Manufacturer refused to rule out cuts to UK jobs as part of 35 per cent cost cutting exercise
HTC has refused to rule out UK job losses after announcing plans to cut 2,500 roles as part of a “business realignment”.
The cuts are part of a wider global cost cutting exercise that the Taiwanese manufacturer said will see it reduce operating expenditure by 35 per cent.
HTC has 16,746 employees worldwide according to its investor relations website and said it expected headcount to be reduced by up to 15 per cent as it attempts to streamline operations after announcing heavy Q2 losses of £163 million last month.
HTC refused to comment on whether the job cuts would affect UK roles, or disclose how many people the manufacturer employs here.
HTC CEO Cher Wang (pictured) said: “As we diversify beyond smartphones, we need a flexible and dynamic organization to ensure we can take advantage of all of the opportunities in the connected lifestyle space.
“This strategic realignment of our business will ensure that each product group has the right focus, the right resources and the right expertise to win new markets.”
Future bleak after M9 flops
HTC has seen its revenues plummet by almost 50 per cent to £672 million for the three months ending June 30.
It has already announced plans to cut its product lines to focus on the high end of the market after disappointing take-up of the HTC One M9, which launched at Mobile World Congress in March.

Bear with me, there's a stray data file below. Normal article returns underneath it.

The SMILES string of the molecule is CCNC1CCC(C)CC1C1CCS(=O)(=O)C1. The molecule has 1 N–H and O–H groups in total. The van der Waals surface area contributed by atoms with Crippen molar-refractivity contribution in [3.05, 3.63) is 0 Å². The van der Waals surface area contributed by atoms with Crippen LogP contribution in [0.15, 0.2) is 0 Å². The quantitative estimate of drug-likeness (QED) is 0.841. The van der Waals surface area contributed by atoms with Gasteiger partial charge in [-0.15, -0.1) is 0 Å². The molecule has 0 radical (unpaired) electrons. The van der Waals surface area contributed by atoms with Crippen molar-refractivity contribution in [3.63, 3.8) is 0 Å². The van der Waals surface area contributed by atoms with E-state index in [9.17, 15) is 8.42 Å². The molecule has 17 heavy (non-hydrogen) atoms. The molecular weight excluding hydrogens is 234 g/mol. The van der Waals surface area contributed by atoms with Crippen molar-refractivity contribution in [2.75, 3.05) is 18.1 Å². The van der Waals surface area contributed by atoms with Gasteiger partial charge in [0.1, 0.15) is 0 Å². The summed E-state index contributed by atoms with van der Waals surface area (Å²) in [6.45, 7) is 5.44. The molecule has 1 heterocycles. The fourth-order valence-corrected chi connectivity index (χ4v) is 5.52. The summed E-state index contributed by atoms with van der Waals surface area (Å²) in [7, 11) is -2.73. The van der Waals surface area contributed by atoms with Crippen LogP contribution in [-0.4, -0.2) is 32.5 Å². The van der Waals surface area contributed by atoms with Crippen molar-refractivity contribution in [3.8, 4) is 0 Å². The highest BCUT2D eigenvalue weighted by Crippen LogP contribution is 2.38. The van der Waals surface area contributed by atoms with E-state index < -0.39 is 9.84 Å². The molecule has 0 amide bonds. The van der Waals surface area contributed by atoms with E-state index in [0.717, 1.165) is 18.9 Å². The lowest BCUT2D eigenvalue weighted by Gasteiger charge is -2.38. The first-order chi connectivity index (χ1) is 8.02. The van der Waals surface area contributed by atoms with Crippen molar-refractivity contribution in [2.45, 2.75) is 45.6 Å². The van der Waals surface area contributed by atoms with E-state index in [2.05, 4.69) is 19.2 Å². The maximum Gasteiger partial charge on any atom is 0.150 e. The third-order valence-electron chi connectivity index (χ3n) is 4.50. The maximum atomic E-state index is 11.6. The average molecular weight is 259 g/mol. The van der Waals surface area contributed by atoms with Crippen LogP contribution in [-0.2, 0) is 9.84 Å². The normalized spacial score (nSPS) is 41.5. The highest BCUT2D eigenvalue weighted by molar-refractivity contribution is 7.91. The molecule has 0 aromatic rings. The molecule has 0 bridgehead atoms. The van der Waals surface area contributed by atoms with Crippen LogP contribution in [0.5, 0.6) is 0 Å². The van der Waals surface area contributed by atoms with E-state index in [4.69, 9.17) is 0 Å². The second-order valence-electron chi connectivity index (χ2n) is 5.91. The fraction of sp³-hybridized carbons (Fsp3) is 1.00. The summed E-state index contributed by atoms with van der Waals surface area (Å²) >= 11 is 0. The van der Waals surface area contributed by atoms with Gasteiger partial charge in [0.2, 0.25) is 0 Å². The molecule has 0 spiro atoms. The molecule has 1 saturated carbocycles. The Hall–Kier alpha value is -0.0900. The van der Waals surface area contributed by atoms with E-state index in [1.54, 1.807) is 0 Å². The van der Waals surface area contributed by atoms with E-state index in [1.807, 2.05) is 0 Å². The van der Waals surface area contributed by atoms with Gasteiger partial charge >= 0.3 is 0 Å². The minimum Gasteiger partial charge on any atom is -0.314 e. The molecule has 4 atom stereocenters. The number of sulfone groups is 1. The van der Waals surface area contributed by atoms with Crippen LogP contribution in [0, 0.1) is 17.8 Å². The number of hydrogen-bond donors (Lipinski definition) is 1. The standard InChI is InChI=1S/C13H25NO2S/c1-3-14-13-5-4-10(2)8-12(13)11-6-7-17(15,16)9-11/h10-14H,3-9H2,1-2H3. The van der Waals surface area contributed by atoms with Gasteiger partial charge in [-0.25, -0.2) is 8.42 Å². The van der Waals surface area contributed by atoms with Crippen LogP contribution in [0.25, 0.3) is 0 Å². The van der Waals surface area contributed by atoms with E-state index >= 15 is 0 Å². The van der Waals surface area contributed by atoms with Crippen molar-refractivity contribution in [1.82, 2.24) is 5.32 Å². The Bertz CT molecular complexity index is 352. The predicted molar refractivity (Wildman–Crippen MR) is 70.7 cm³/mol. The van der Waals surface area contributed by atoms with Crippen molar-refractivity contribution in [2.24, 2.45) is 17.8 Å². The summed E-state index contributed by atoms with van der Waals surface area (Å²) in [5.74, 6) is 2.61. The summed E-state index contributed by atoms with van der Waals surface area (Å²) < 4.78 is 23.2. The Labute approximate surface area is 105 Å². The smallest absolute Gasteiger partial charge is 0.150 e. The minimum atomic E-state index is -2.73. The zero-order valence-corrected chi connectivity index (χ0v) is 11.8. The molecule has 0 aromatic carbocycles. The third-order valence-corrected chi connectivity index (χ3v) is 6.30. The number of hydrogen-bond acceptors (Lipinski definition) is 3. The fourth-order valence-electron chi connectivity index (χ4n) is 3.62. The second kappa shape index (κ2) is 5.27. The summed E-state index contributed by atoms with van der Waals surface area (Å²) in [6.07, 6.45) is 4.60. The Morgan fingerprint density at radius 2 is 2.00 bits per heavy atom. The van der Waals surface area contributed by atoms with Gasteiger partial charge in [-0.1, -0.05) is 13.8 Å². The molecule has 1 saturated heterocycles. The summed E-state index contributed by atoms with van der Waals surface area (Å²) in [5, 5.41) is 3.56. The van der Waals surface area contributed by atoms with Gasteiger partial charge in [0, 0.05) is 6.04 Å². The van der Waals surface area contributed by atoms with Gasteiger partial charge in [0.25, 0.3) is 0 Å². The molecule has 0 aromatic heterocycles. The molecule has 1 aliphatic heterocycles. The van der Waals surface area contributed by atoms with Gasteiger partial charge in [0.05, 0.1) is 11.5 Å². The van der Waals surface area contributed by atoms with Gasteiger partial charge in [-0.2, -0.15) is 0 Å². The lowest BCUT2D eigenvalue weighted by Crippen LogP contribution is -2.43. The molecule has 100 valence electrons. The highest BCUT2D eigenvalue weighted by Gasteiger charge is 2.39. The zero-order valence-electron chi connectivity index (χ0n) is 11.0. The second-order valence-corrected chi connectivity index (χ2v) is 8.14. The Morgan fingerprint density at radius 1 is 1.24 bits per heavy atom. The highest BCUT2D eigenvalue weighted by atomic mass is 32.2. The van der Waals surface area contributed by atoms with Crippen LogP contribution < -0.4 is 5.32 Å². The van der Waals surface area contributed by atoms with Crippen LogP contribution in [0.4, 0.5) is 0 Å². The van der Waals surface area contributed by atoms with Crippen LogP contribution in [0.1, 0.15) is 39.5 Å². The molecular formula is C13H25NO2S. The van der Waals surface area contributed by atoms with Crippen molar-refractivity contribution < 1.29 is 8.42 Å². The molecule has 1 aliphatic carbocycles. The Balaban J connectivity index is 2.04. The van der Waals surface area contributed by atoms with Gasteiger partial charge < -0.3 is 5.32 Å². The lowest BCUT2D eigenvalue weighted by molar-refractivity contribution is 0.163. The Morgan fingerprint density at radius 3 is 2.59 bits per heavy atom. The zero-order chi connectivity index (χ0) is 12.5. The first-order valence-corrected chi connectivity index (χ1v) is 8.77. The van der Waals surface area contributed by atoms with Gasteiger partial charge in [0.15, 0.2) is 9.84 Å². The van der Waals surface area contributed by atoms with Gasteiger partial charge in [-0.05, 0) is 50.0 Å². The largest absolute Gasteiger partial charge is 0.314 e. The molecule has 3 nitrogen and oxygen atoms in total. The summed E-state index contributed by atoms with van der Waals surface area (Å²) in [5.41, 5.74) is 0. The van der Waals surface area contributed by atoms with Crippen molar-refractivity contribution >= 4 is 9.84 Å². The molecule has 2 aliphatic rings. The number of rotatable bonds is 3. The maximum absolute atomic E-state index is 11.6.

Last month, several industry analysts raised questions about HTC’s future in the smartphone business after it announced forecasts for Q2.
According to the latest figures from Kantar Worldpanel ComTech, HTC accounted for five per cent of UK smartphone sales in the three months ending May 31 – down from seven per cent from last year.
Figures from IDC show HTC accounted for 1.5 per cent of the global smartphone market in Q1, although this was up marginally from the same quarter in Q1 2014.
At the time, CCS Insight chief of research Ben Wood said: “These are extremely troubled times for HTC. The warning signs have been there for a long time and you have to question whether HTC has a viable future in smartphones.
“Some of its rivals are hanging in there but you only have to look at HTC’s results to see they have had a desperate quarter.”